The regulation glucose metabolism by the bone-derived hormone osteocalcin naturally raises the question of why bone would regulate glucose metabolism in the first place. One possible way to address this question is to determine the function of glucose in osteoblasts. In addressing this question we showed that osteoblasts uptake considerable amounts of glucose in an insulin-independent manner through the glucose transporter Glut1. Glucose is necessary in osteoblasts for collagen synthesis and therefore for bone formation. In addition, by preventing its ubiquitination glucose favors Runx2 accumulation in osteoblasts, expression of Runx2 target genes such as Osteocalcin and thereby whole-body glucose homeostasis. The importance of the function of glucose in osteoblasts begs in turn the question of the regulation of expression of Glut1 in cells of the osteoblast lineage. Our preliminary experiments indicate that Runx2 is a major regulator of Glut1 expression in vivo and therefore point toward a feed forward regulation between Glut1-dependent glucose uptake in osteoblasts that favors collagen synthesis, bone formation and Runx2 accumulation and Runx2 that favors Glut1 expression. We hypothesize that this feed forward loop acts as an amplification mechanism allowing proper bone formation during embryonic development and after birth. To test this hypothesis we propose the following specific aims: To determine through molecular means whether Runx2 regulates Glut1, Glut2 and Glut3 expression in osteoblasts directly or indirectly. To demonstrate through genetic means that Runx2 and Glut1 act synergistically to determine the onset and extent of bone formation. To determine through several genetic means to what extent raising blood glucose levels of pregnant Runx2+/- female mice can rescue the bone formation defects of their Runx2- deficient progeny.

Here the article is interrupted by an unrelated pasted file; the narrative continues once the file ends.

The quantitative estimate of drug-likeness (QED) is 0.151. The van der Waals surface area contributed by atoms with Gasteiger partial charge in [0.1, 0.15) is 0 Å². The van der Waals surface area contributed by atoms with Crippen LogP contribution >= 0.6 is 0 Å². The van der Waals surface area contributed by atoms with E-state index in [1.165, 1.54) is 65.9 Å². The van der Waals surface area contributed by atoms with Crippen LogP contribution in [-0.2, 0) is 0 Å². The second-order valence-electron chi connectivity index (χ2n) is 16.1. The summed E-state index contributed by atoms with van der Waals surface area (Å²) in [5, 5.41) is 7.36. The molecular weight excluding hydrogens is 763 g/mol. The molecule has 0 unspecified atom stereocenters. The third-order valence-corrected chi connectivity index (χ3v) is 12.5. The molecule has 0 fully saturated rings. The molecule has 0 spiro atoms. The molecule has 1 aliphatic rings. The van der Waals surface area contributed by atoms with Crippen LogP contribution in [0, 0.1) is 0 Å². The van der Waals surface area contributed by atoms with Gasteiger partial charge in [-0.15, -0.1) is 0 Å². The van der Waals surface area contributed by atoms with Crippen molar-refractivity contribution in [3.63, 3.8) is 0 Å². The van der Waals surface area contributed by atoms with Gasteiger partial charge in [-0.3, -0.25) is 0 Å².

Public Health Relevance

The identification of mechanisms regulating bone formation is a long-standing biological question. Solving this problem may help us understand the pathogenesis of some developmental and degenerative diseases. It may also suggest adapted therapies for skeletal dysplasia affecting primarily bone formation.

Agency
National Institute of Health (NIH)
Institute
National Institute of Diabetes and Digestive and Kidney Diseases (NIDDK)
Type
Research Project (R01)
Project #
5R01DK104727-04
Application #
9518855
Study Section
Skeletal Biology Development and Disease Study Section (SBDD)
Program Officer
Malozowski, Saul N
Project Start
2015-09-24
Project End
2020-06-30
Budget Start
2018-07-01
Budget End
2019-06-30
Support Year
4
Fiscal Year
2018
Total Cost
Indirect Cost
Name
Columbia University (N.Y.)
Department
Genetics
Type
Schools of Medicine
DUNS #
621889815
City
New York
State
NY
Country
United States
Zip Code
10032
Karsenty, Gerard; Olson, Eric N (2016) Bone and Muscle Endocrine Functions: Unexpected Paradigms of Inter-organ Communication. Cell 164:1248-1256
Mera, Paula; Laue, Kathrin; Wei, Jianwen et al. (2016) Osteocalcin is necessary and sufficient to maintain muscle mass in older mice. Mol Metab 5:1042-7
Jais, Alexander; Solas, Maite; Backes, Heiko et al. (2016) Myeloid-Cell-Derived VEGF Maintains Brain Glucose Uptake and Limits Cognitive Impairment in Obesity. Cell 165:882-95
Shimazu, Junko; Wei, Jianwen; Karsenty, Gerard (2016) Smurf1 Inhibits Osteoblast Differentiation, Bone Formation, and Glucose Homeostasis through Serine 148. Cell Rep 15:27-35
Wei, Jianwen; Shimazu, Junko; Makinistoglu, Munevver P et al. (2015) Glucose Uptake and Runx2 Synergize to Orchestrate Osteoblast Differentiation and Bone Formation. Cell 161:1576-1591